It is seeking to build consensus there for coordinated action toward “promoting competitive, innovative digital markets while protecting the free speech and journalism that underpin our democracy and precious liberties,” Dowden said.

The G7 comprises the United States, Japan, Britain, Germany, France, Italy and Canada, but Australia has also been invited.

Britain is working on a new competition regime aimed at giving consumers more control over their data, and introducing legislation that could regulate social media platforms to prevent the spread of illegal or extremist content and bullying.

(Reporting by William James; Editing by Gareth Jones and John Stonestreet)


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Britain to offer fast-track visas to bolster fintechs after Brexit



Britain to offer fast-track visas to bolster fintechs after Brexit 3

By Huw Jones

LONDON (Reuters) – Britain said on Friday it would offer a fast-track visa scheme for jobs at high-growth companies after a government-backed review warned that financial technology firms will struggle with Brexit and tougher competition for global talent.

Finance minister Rishi Sunak said that now Britain has left the European Union, it wants to make sure its immigration system helps businesses attract the best hires.

“This new fast-track scale-up stream will make it easier for fintech firms to recruit innovators and job creators, who will help them grow,” Sunak said in a statement.

Over 40% of fintech staff in Britain come from overseas, and the new visa scheme, open to migrants with job offers at high-growth firms that are scaling up, will start in March 2022.

Brexit cut fintechs’ access to the EU single market and made it far harder to employ staff from the bloc, leaving Britain less attractive for the industry.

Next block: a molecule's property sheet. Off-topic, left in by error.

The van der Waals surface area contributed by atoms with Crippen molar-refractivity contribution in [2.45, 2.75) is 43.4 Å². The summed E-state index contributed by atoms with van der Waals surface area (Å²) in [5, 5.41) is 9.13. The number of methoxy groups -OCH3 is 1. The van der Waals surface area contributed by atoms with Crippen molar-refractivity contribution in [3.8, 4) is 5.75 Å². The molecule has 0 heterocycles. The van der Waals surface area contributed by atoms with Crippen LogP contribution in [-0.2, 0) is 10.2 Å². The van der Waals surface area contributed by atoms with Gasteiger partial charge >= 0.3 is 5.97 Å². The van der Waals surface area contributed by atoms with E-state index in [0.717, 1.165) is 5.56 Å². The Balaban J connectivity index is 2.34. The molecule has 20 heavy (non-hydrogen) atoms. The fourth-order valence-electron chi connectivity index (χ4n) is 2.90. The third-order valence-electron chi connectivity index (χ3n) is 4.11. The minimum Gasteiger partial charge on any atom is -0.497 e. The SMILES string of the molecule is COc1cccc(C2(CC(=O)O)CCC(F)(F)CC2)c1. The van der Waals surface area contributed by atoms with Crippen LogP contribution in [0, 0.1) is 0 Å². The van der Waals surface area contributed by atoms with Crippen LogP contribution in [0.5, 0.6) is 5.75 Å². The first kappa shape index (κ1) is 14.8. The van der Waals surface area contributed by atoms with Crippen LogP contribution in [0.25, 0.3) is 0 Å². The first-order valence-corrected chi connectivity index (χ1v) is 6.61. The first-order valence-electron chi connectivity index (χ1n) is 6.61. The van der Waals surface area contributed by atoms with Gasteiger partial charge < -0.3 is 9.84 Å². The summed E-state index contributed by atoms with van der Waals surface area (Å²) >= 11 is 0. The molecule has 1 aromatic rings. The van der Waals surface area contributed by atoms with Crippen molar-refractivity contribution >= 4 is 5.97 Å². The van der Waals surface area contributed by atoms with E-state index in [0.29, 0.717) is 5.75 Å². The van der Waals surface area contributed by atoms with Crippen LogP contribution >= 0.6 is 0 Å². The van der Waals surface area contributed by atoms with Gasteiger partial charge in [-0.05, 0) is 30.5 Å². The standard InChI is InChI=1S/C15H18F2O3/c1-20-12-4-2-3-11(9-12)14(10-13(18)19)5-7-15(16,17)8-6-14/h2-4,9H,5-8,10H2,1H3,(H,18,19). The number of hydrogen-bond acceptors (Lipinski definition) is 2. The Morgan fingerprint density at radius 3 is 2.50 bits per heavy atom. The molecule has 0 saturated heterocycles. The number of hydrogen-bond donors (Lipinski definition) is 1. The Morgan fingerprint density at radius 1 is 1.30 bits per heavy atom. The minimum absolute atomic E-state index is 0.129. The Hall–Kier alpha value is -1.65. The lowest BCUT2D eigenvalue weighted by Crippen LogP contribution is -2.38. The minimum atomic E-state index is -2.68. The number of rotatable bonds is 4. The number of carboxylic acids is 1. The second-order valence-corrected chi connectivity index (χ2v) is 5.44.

The review published on Friday and headed by Ron Kalifa, former CEO of payments fintech Worldpay, set out a “strategy and delivery model” that also includes a new 1 billion pound ($1.39 billion) start-up fund.

“It’s about underpinning financial services and our place in the world, and bringing innovation into mainstream banking,” Kalifa told Reuters.

Britain has a 10% share of the global fintech market, generating 11 billion pounds ($15.6 billion) in revenue.

The review said Brexit, heavy investment in fintech by Australia, Canada and Singapore, and the need to be nimbler as COVID-19 accelerates digitalisation of finance, all mean the sector’s future in Britain is not assured.

It also recommends more flexible listing rules for fintechs to catch up with New York.

“We recognise the need to make the UK attractive a more attractive location for IPOs,” said Britain’s financial services minister John Glen, adding that a separate review on listings rules would be published shortly.

“Those findings, along with Ron’s report today, should provide an excellent evidence base for further reform.”


Britain pioneered “sandboxes” to allow fintechs to test products on real consumers under supervision, and the review says regulators should move to the next stage and set up “scale-boxes” to help fintechs navigate red tape to grow.

“It’s a question of knowing who to call when there’s a problem,” said Kay Swinburne, vice chair of financial services at consultants KPMG and a contributor to the review.

A UK fintech wanting to serve EU clients would have to open a hub in the bloc, an expensive undertaking for a start-up.

“Leaving the EU and access to the single market going away is a big deal, so the UK has to do something significant to make fintechs stay here,” Swinburne said.

The review seeks to join the dots on fintech policy across government departments and regulators, and marshal private sector efforts under a new Centre for Finance, Innovation and Technology (CFIT).

“There is no framework but bits of individual policies, and nowhere does it come together,” said Rachel Kent, a lawyer at Hogan Lovells and contributor to the review.

($1 = 0.7064 pounds)

(Reporting by Huw Jones; editing by Jane Merriman and John Stonestreet)